"Safe drinking water is one of our most valuable public health assets,” EPA Regional Administrator Ron Curry said. “Oklahoma has shown its drinking water program will continue to protect people’s health under the revised rule.”
Elevated total coliform levels are not harmful in and of themselves, being a group of bacteria that is not largely dangerous for people. Higher levels of these bacteria can indicate other harmful pathogens though, making testing for them a useful indication of potential levels of harmful bacteria and parasites. The 2013 EPA rule set monitoring requirements and, in the case of any violations, public notice requirements, as well as limits for E. coli levels.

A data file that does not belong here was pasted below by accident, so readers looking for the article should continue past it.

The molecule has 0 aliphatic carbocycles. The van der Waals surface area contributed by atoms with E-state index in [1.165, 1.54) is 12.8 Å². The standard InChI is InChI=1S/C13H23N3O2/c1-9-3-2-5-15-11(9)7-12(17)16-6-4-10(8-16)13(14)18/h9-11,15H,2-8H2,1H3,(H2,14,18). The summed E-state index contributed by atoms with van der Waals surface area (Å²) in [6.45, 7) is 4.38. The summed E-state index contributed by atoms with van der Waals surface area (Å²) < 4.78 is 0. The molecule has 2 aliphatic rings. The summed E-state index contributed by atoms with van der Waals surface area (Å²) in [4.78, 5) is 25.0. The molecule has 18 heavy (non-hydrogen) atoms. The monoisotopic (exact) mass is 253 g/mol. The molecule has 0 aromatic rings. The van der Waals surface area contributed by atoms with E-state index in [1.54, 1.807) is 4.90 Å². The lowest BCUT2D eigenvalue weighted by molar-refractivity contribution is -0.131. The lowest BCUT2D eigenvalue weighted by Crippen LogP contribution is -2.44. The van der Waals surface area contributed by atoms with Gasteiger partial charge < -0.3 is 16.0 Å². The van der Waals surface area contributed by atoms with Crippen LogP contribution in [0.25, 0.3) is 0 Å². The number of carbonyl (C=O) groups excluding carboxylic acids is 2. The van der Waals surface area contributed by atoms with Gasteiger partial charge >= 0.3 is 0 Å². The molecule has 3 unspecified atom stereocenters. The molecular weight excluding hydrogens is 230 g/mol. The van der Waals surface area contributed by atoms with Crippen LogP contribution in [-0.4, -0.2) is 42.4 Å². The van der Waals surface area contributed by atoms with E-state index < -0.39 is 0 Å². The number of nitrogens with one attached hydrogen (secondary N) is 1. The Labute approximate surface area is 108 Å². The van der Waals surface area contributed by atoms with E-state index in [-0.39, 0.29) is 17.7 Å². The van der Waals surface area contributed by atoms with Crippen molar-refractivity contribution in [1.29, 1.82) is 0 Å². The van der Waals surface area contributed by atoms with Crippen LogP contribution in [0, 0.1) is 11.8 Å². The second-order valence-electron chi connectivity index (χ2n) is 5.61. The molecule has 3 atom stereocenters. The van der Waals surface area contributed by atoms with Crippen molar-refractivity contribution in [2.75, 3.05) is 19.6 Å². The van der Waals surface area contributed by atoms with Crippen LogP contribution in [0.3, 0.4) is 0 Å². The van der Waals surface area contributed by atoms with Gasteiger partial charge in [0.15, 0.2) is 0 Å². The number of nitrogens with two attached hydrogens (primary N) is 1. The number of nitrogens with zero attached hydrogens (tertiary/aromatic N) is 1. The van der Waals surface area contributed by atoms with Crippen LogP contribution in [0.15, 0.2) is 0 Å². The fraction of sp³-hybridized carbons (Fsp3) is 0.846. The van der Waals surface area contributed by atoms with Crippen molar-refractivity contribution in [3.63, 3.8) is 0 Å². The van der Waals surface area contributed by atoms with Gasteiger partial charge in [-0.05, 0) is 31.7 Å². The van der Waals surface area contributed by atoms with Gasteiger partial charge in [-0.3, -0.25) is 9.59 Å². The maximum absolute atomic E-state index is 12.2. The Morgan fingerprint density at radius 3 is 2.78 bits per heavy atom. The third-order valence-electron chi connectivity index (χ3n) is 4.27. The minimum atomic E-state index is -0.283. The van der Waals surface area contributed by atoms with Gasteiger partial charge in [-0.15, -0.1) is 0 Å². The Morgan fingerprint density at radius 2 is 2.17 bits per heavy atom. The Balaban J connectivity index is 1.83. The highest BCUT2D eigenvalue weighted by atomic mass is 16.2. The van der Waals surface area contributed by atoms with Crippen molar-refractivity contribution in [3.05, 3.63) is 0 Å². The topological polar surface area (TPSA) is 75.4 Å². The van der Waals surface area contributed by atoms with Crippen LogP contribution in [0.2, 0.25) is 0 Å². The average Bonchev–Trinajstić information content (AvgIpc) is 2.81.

Oklahoma’s revised total coliform in drinking water rule, which was drafted by the Oklahoma Department of Environmental Quality (ODEQ), obtained final approval on Dec. 2. No public comments or requests for a public hearing were received.
Public water systems must be in compliance with the revised rule beginning on April 1, and the ODEQ now has authority to regulate total coliform in the state’s drinking water.